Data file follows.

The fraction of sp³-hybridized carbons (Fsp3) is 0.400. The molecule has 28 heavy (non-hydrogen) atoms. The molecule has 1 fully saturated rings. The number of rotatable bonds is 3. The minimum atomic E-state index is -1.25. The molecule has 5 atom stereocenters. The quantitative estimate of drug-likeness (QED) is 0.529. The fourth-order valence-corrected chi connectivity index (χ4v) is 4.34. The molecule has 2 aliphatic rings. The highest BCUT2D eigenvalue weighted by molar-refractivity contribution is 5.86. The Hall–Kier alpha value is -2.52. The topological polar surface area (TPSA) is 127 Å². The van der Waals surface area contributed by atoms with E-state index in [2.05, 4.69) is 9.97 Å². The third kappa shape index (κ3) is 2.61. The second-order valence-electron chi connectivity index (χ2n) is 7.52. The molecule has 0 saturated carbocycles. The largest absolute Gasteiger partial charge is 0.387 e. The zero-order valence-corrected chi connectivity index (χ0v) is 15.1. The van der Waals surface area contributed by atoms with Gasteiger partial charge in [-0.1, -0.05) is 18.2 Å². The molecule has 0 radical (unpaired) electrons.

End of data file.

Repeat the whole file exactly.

The fraction of sp³-hybridized carbons (Fsp3) is 0.400. The molecule has 28 heavy (non-hydrogen) atoms. The molecule has 1 fully saturated rings. The number of rotatable bonds is 3. The minimum atomic E-state index is -1.25. The molecule has 5 atom stereocenters. The quantitative estimate of drug-likeness (QED) is 0.529. The fourth-order valence-corrected chi connectivity index (χ4v) is 4.34. The molecule has 2 aliphatic rings. The highest BCUT2D eigenvalue weighted by molar-refractivity contribution is 5.86. The Hall–Kier alpha value is -2.52. The topological polar surface area (TPSA) is 127 Å². The van der Waals surface area contributed by atoms with E-state index in [2.05, 4.69) is 9.97 Å². The third kappa shape index (κ3) is 2.61. The second-order valence-electron chi connectivity index (χ2n) is 7.52. The molecule has 0 saturated carbocycles. The largest absolute Gasteiger partial charge is 0.387 e. The zero-order valence-corrected chi connectivity index (χ0v) is 15.1. The van der Waals surface area contributed by atoms with Gasteiger partial charge in [-0.1, -0.05) is 18.2 Å². The molecule has 0 radical (unpaired) electrons.